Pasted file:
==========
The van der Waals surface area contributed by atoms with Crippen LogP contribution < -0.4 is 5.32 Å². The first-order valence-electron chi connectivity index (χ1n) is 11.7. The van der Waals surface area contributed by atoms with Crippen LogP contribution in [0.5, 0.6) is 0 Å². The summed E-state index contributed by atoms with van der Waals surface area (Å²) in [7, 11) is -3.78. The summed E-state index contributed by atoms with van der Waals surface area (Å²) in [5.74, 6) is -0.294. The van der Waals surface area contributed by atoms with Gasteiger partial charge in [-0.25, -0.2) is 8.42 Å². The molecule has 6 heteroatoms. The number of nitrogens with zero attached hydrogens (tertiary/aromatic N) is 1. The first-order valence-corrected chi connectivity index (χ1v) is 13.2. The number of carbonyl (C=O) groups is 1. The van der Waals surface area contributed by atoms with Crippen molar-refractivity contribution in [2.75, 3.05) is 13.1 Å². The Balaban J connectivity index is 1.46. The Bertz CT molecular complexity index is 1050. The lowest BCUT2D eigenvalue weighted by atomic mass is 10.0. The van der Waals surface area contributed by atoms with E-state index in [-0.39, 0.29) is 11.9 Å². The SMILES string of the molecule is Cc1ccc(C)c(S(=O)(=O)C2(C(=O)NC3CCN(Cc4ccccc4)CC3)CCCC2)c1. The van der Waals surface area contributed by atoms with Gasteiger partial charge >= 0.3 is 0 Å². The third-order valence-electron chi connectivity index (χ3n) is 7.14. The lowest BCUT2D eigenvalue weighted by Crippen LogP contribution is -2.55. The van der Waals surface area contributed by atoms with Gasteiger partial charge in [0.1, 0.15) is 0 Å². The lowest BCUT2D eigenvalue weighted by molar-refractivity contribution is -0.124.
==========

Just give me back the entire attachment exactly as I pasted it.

The van der Waals surface area contributed by atoms with Crippen LogP contribution < -0.4 is 5.32 Å². The first-order valence-electron chi connectivity index (χ1n) is 11.7. The van der Waals surface area contributed by atoms with Crippen LogP contribution in [0.5, 0.6) is 0 Å². The summed E-state index contributed by atoms with van der Waals surface area (Å²) in [7, 11) is -3.78. The summed E-state index contributed by atoms with van der Waals surface area (Å²) in [5.74, 6) is -0.294. The van der Waals surface area contributed by atoms with Gasteiger partial charge in [-0.25, -0.2) is 8.42 Å². The molecule has 6 heteroatoms. The number of nitrogens with zero attached hydrogens (tertiary/aromatic N) is 1. The first-order valence-corrected chi connectivity index (χ1v) is 13.2. The number of carbonyl (C=O) groups is 1. The van der Waals surface area contributed by atoms with Crippen molar-refractivity contribution in [2.75, 3.05) is 13.1 Å². The Balaban J connectivity index is 1.46. The Bertz CT molecular complexity index is 1050. The lowest BCUT2D eigenvalue weighted by atomic mass is 10.0. The van der Waals surface area contributed by atoms with E-state index in [-0.39, 0.29) is 11.9 Å². The SMILES string of the molecule is Cc1ccc(C)c(S(=O)(=O)C2(C(=O)NC3CCN(Cc4ccccc4)CC3)CCCC2)c1. The van der Waals surface area contributed by atoms with Gasteiger partial charge >= 0.3 is 0 Å². The third-order valence-electron chi connectivity index (χ3n) is 7.14. The lowest BCUT2D eigenvalue weighted by Crippen LogP contribution is -2.55. The van der Waals surface area contributed by atoms with Gasteiger partial charge in [0.1, 0.15) is 0 Å². The lowest BCUT2D eigenvalue weighted by molar-refractivity contribution is -0.124.